What You Are Thinking: Where Do We Go From Here?
With the historic election day behind us, MBU Timeline staffers conducted spot interviews throughout the main campus, asking students, faculty and staff the question, “Where do we go from here as a nation?” Here are their responses.
“I think the only way to go is up. I think everything is going to start to settle down. The president is meeting right now with Donald Trump … I also think President-Elect Trump will also start to settle down as he transitions from being a candidate to being our president. I do think he is going to change a little bit in his approach and I think Americans are going to settle down and embrace that as well.”
“I think in order to go anywhere we have to come together first. We were apart for so long because of this election. When it started, everyone had their own opinions and was very strong in them and in order to move forward we have to come back together as a nation.”
“I have been voting since 1956, so this was my 16th presidential election, I voted for Eisenhower originally. I have voted both ways, seeing many changes over the years. So, I think we need to wait and see how President Trump, President-Elect Trump, will respond to the promises he has made. So I’m waiting and watching. I think it’s interesting that he and President Obama are meeting at this very moment in the Oval office, and I’d love to be a fly on the wall and observe since I have a journalism background and I like the who, what, when, where, why and how, and see what they have to say at this time. Because they’re certainly shaking hands and barring a lot of grudges against each other, statements that have been made by Trump, and by President Obama as well. So my response to you is to wait and see.”
“I feel like we are going to spiral backwards in the sense of culture-wise. A lot of the minorities are going to be affected the most with all of the racial stuff that is going on. With all of the stuff with building the wall and trying to deport people back will be a big factor with the minority group, especially Hispanics.”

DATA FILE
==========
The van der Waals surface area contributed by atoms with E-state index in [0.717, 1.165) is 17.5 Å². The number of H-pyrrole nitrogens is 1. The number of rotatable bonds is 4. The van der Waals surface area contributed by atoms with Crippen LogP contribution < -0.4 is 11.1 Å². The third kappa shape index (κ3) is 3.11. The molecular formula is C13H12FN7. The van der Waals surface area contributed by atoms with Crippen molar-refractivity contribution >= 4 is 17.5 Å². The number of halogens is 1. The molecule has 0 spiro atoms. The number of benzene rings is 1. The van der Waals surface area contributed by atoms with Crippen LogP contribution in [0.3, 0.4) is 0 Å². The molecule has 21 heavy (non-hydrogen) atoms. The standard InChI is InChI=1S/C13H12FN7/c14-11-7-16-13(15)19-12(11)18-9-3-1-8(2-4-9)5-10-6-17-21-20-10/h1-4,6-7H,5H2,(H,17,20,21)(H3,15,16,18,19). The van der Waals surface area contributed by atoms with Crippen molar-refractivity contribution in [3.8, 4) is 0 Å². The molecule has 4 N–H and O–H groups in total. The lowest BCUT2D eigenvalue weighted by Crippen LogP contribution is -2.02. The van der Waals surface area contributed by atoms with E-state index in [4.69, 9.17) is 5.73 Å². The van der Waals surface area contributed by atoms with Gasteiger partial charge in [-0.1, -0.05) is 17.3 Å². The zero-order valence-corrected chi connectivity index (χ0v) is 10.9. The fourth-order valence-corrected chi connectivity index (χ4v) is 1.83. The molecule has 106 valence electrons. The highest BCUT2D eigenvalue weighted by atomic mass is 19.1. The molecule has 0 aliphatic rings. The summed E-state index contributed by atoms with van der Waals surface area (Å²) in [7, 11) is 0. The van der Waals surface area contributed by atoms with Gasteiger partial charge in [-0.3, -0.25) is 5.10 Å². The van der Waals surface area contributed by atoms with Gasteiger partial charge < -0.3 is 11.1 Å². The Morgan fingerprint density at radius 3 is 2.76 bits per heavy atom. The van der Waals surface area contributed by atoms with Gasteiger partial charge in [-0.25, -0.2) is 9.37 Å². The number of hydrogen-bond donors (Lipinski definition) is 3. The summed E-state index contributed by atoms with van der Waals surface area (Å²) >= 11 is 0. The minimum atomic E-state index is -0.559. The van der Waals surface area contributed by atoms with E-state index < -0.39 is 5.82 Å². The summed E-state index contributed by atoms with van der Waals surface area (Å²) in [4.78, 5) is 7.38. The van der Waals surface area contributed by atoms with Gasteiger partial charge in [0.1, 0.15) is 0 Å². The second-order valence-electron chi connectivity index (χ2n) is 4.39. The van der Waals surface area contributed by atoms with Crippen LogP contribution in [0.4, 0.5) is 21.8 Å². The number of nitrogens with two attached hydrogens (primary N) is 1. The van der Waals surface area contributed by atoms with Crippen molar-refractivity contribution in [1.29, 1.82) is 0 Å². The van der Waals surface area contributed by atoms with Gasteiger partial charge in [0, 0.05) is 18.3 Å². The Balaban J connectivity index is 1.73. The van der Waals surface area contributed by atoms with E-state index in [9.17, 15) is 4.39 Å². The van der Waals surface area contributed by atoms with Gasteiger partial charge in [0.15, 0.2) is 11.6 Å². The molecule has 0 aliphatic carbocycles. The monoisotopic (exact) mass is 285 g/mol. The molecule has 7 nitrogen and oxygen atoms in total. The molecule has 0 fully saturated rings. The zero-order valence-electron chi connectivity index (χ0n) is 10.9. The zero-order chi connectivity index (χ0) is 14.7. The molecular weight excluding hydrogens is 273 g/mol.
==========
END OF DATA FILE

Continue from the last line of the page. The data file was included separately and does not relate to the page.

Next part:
“Our next step as a people is to honestly just come together because even though people have their feelings and were surprised, probably on both sides, at the end of the day we’re still Americans and honestly we’re still a nation that, even though it feels like we’re very divided, we do need realize that we’re all people. … At this point, I think it is OK for people to mourn and rejoice, but moving forward, we do need to all come together. I know that we all have different beliefs about different issues but it’s the idea that we want to make sure that no matter what happens, at the end of the day we are protecting each other. … If Trump does end up trying to push through laws that we don’t agree with, we still have a voice, and even if your candidate did not win and if your candidate in the Senate or the House of Representatives didn’t win, I still have to believe that if all of the people who fall under that statistic say ‘we don’t want this,’ then I believe in the good of humanity and that person will listen to the people. It’s what the democracy is.”
“Still as it was the day before election, a lot of prayer. A lot of us felt that, no matter who was elected, we needed to pray and be supportive no matter the turnout. My personal beliefs — I’m pro-life, and so that was a big factor in this whole thing, and the Supreme Court, and how one candidate would change the outcome of the Supreme Court judges and the future. So we continue to pray, we continue to try and be unified, and I think that it takes a lot more than just our president to do that. It’s our cities, our counties and our states, and praying that everyone’s hearts will be softened and they will want to be unified and want to work together. There’s common ground. We’ve got to find that and figure out the best approach … so praying for our leadership to help with that and for all of us to be open and also still standing up for what we believe in.”